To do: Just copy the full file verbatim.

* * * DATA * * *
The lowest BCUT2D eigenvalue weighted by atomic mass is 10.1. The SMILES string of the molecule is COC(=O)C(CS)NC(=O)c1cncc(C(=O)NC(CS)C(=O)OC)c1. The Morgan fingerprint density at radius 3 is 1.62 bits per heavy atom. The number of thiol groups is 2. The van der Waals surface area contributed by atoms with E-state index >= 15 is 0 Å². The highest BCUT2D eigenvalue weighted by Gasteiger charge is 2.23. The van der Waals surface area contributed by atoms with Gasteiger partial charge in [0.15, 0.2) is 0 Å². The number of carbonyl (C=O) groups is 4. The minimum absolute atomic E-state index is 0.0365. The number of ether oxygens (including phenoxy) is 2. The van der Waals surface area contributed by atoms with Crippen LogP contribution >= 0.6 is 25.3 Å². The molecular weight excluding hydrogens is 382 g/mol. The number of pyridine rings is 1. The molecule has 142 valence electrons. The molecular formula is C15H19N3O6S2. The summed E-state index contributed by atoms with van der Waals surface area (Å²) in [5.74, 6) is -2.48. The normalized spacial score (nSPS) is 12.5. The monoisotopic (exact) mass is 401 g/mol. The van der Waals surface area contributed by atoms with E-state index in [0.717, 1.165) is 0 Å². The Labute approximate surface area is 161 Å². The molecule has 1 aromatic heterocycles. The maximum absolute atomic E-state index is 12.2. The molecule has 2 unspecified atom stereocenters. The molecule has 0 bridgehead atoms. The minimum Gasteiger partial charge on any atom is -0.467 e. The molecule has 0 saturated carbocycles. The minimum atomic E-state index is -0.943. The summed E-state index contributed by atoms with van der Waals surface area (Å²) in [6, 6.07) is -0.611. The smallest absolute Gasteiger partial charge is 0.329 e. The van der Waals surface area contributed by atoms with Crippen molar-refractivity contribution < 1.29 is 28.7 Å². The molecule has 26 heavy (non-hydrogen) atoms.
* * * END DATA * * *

The lowest BCUT2D eigenvalue weighted by atomic mass is 10.1. The SMILES string of the molecule is COC(=O)C(CS)NC(=O)c1cncc(C(=O)NC(CS)C(=O)OC)c1. The Morgan fingerprint density at radius 3 is 1.62 bits per heavy atom. The number of thiol groups is 2. The van der Waals surface area contributed by atoms with E-state index >= 15 is 0 Å². The highest BCUT2D eigenvalue weighted by Gasteiger charge is 2.23. The van der Waals surface area contributed by atoms with Gasteiger partial charge in [0.15, 0.2) is 0 Å². The number of carbonyl (C=O) groups is 4. The minimum absolute atomic E-state index is 0.0365. The number of ether oxygens (including phenoxy) is 2. The van der Waals surface area contributed by atoms with Crippen LogP contribution >= 0.6 is 25.3 Å². The molecular weight excluding hydrogens is 382 g/mol. The number of pyridine rings is 1. The molecule has 142 valence electrons. The molecular formula is C15H19N3O6S2. The summed E-state index contributed by atoms with van der Waals surface area (Å²) in [5.74, 6) is -2.48. The normalized spacial score (nSPS) is 12.5. The monoisotopic (exact) mass is 401 g/mol. The van der Waals surface area contributed by atoms with E-state index in [0.717, 1.165) is 0 Å². The Labute approximate surface area is 161 Å². The molecule has 1 aromatic heterocycles. The maximum absolute atomic E-state index is 12.2. The molecule has 2 unspecified atom stereocenters. The molecule has 0 bridgehead atoms. The minimum Gasteiger partial charge on any atom is -0.467 e. The molecule has 0 saturated carbocycles. The minimum atomic E-state index is -0.943. The summed E-state index contributed by atoms with van der Waals surface area (Å²) in [6, 6.07) is -0.611. The smallest absolute Gasteiger partial charge is 0.329 e. The van der Waals surface area contributed by atoms with Crippen molar-refractivity contribution < 1.29 is 28.7 Å². The molecule has 26 heavy (non-hydrogen) atoms.